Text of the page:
Role of women

Readings from accounts of the Clearances follow. The information given validates the Old Man’s claims that:

quote
it was always the women who fought back
  • Reader 2 tells us the first blow was struck by a woman with a stick
  • Reader 3 explains that one of the women threw herself upon the ground and fell into hysterics
  • Reader 4 details a skirmish between the Police and women who fought on the sand until McBain recalled his officers and the women crawled away to bathe their bloody heads

In these factual accounts, the graphic details of the women's injuries confirm their bravery.

An account of the violence in Easter Ross describes:

  • women bearing the brunt of the battle
  • a large number of them being seriously hurt
  • the wounds on their skulls and bodies showing plainly the severe manner in which they had been dealt
  • women were beat and kicked [...] while lying weltering in their blood
  • in the case of Elizabeth Ross batons tore away part of her scalp, shattered frontal and parietal bones

The horrifying accounts of the violence enacted against the women reveal the true human cost of the Clearances.

In a short fictional vignette, a Minister delivers a sermon against the women. He compares them to sheep who have gone astray, who have wandered from the paths of righteousness. He criticises their defiance of authority, saying they have neglected the dignity of [their] womanhood . Rather than support the women, this male representative of the Church wants to put them in their place.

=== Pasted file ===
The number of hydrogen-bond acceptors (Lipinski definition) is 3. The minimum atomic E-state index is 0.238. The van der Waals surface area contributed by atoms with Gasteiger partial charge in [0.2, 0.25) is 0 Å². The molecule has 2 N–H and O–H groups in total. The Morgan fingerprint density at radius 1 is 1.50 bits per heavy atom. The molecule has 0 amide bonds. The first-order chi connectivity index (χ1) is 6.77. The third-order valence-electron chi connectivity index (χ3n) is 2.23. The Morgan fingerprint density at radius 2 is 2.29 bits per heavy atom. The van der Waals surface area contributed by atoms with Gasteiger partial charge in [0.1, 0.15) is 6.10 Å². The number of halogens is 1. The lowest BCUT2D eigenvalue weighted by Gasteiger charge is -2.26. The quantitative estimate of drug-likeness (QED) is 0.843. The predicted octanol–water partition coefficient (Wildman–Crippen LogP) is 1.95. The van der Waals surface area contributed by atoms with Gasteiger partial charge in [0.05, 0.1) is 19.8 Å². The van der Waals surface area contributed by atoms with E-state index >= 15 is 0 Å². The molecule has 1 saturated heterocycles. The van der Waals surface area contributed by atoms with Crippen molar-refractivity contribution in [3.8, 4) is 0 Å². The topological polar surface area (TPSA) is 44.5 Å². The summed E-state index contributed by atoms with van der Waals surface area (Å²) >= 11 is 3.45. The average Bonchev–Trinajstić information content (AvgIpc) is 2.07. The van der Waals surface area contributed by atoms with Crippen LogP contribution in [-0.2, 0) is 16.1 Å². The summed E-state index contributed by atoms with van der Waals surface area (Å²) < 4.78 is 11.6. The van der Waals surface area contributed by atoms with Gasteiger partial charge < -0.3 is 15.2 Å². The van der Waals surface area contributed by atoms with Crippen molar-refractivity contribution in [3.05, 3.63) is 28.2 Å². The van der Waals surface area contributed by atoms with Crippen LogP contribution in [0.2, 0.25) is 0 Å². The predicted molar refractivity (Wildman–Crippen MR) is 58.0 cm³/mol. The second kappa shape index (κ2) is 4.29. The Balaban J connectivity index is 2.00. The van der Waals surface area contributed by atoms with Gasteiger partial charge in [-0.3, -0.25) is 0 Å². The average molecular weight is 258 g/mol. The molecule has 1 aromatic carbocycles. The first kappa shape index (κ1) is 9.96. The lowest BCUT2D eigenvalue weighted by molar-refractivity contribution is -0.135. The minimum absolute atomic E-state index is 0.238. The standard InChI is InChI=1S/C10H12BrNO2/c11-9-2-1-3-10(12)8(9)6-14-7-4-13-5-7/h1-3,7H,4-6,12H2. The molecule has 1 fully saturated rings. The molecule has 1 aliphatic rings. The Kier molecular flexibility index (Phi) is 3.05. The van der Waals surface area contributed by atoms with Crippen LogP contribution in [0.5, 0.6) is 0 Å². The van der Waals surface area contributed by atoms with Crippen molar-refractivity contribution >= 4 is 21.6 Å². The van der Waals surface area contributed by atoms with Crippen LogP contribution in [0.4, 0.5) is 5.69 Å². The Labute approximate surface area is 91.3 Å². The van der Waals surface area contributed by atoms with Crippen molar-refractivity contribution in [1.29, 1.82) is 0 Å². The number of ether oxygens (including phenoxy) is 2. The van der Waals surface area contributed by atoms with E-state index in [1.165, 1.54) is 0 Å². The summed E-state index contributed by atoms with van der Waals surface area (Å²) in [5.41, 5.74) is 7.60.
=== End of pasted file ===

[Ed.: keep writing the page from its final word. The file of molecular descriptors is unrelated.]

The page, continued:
Resistance to change is a key role of women explored in this play, but it is not the only female role presented.

Women and culture

In Scottish folk tradition, women tended to assume the role of storyteller; songs, ballads, folk tales and legends were passed on from mother to child.

The Gaelic Singer represents this important female role. Many of her songs are haunting laments for a lost culture, but many others are rousing calls to action, such as the song with which the play ends. Through characters such as the Gaelic Singer, McGrath presents the role of the women as the preserver of Highland culture as well as communities.